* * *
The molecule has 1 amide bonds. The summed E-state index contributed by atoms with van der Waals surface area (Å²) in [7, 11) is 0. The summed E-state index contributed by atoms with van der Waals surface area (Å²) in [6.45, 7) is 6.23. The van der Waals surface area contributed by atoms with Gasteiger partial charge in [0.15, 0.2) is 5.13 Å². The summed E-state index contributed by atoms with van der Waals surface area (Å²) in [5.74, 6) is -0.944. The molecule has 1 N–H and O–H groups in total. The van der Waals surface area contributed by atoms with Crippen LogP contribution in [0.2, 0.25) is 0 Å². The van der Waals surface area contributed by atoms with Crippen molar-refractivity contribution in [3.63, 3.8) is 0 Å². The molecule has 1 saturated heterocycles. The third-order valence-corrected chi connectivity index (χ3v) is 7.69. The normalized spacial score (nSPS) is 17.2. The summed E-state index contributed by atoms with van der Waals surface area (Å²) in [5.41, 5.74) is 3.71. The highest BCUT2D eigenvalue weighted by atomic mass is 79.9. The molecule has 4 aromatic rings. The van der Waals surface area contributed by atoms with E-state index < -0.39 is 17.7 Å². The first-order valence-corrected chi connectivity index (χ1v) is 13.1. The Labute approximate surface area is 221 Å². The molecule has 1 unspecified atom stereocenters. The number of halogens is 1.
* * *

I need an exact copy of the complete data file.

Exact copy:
The molecule has 1 amide bonds. The summed E-state index contributed by atoms with van der Waals surface area (Å²) in [7, 11) is 0. The summed E-state index contributed by atoms with van der Waals surface area (Å²) in [6.45, 7) is 6.23. The van der Waals surface area contributed by atoms with Gasteiger partial charge in [0.15, 0.2) is 5.13 Å². The summed E-state index contributed by atoms with van der Waals surface area (Å²) in [5.74, 6) is -0.944. The molecule has 1 N–H and O–H groups in total. The van der Waals surface area contributed by atoms with Crippen LogP contribution in [0.2, 0.25) is 0 Å². The van der Waals surface area contributed by atoms with Crippen molar-refractivity contribution in [3.63, 3.8) is 0 Å². The molecule has 1 saturated heterocycles. The third-order valence-corrected chi connectivity index (χ3v) is 7.69. The normalized spacial score (nSPS) is 17.2. The summed E-state index contributed by atoms with van der Waals surface area (Å²) in [5.41, 5.74) is 3.71. The highest BCUT2D eigenvalue weighted by atomic mass is 79.9. The molecule has 4 aromatic rings. The van der Waals surface area contributed by atoms with E-state index < -0.39 is 17.7 Å². The first-order valence-corrected chi connectivity index (χ1v) is 13.1. The Labute approximate surface area is 221 Å². The molecule has 1 unspecified atom stereocenters. The number of halogens is 1.